Food security has always been a big issue in Malawi. The rural population ekes out a living on very small plots of land – households headed by women have an especially tough time, often lacking the labour resources for farming. Raising yields is imperative and so fertilizer — and whether or not to subsidize it — has been a constant theme in the country’s debate around agricultural policy. Starting in the late 1980s, the World Bank urged the government to cut back the subsidy, arguing that public money was better spent elsewhere. But following the near famine of 2005 the government is subsidizing fertilizer again with DFID funding.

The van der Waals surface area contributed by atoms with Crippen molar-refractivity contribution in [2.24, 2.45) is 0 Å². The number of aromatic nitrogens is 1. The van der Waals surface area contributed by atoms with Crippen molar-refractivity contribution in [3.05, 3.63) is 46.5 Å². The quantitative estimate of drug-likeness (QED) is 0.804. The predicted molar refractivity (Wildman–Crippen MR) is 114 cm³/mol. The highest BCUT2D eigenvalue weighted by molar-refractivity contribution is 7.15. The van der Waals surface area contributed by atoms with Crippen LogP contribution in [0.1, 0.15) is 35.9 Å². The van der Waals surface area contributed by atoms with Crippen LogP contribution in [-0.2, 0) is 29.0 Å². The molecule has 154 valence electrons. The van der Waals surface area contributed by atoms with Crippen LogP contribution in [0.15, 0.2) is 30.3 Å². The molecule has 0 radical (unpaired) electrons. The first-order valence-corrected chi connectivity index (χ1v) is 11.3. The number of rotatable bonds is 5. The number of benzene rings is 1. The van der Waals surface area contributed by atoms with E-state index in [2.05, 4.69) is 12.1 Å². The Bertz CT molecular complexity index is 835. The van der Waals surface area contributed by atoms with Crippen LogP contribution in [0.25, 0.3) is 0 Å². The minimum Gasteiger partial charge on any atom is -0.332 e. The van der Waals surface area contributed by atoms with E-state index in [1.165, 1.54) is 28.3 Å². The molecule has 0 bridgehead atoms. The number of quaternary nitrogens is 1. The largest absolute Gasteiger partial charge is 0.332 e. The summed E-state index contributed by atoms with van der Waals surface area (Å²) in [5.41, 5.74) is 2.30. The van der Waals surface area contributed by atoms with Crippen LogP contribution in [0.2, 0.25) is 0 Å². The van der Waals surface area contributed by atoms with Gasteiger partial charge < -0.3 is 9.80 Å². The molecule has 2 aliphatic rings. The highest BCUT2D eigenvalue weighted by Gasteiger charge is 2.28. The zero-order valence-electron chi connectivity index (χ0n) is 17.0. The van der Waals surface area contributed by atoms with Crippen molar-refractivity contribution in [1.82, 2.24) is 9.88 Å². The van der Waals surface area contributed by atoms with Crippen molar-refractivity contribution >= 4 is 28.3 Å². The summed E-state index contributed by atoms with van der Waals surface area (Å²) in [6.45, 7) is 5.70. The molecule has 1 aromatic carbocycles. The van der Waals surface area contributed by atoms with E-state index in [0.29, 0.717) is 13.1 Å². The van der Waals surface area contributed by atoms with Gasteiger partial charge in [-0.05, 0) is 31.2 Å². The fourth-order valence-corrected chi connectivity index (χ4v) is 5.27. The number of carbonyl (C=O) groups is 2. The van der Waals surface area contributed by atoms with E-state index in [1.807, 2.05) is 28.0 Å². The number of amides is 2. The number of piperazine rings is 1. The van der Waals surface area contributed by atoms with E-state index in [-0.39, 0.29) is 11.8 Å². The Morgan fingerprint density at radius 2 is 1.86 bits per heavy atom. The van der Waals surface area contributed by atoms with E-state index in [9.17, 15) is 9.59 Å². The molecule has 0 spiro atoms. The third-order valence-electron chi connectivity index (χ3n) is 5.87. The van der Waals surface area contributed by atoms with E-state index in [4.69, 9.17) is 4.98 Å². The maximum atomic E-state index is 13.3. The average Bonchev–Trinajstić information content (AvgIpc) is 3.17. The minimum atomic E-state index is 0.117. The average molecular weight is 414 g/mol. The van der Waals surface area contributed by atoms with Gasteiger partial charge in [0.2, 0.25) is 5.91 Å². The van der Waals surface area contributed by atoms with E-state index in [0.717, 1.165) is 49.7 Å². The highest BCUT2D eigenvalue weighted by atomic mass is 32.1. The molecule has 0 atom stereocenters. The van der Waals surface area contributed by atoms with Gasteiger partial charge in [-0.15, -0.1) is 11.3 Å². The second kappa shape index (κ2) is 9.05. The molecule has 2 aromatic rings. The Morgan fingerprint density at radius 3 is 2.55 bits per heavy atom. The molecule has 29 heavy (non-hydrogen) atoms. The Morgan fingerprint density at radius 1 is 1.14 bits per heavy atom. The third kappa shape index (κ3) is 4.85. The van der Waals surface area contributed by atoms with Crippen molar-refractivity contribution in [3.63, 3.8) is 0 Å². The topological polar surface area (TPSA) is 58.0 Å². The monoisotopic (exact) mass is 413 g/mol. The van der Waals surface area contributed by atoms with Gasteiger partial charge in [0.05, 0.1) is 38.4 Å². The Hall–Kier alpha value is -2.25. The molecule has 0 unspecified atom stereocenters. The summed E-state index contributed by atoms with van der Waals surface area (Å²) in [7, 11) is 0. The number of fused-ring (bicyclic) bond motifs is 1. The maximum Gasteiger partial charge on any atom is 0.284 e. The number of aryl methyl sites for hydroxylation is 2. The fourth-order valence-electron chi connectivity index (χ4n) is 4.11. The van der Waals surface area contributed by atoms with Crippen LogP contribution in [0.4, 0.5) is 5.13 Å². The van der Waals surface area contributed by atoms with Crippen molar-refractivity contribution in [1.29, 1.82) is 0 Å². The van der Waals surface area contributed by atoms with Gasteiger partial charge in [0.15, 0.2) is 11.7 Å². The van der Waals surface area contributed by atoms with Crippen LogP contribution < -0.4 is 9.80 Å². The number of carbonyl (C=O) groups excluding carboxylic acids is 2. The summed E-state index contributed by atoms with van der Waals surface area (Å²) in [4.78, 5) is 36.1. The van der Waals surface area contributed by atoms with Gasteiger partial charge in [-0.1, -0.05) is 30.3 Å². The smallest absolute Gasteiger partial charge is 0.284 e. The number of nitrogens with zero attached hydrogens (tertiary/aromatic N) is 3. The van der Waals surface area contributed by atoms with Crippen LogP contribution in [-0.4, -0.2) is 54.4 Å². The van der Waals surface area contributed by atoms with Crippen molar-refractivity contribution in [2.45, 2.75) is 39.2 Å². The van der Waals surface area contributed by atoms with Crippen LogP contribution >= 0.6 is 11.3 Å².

A New York Times article on poverty, international dependence, and state intervention in Malawi suggests that the fertilizer subsidies have succeeded in preventing famine and jump-starting agricultural growth. This strategy flies in the face of the World Bank advice. Barking back at the World Bank and its policy prescriptions is one thing, successfully implementing alternative agricultural programs is another. What specific political and infrastructural conditions enabled Malawi to successfully subsidize and distribute fertilizer to local farmers in the first place? Only if this question is answered can the case of Malawi be held up as an example to replicate.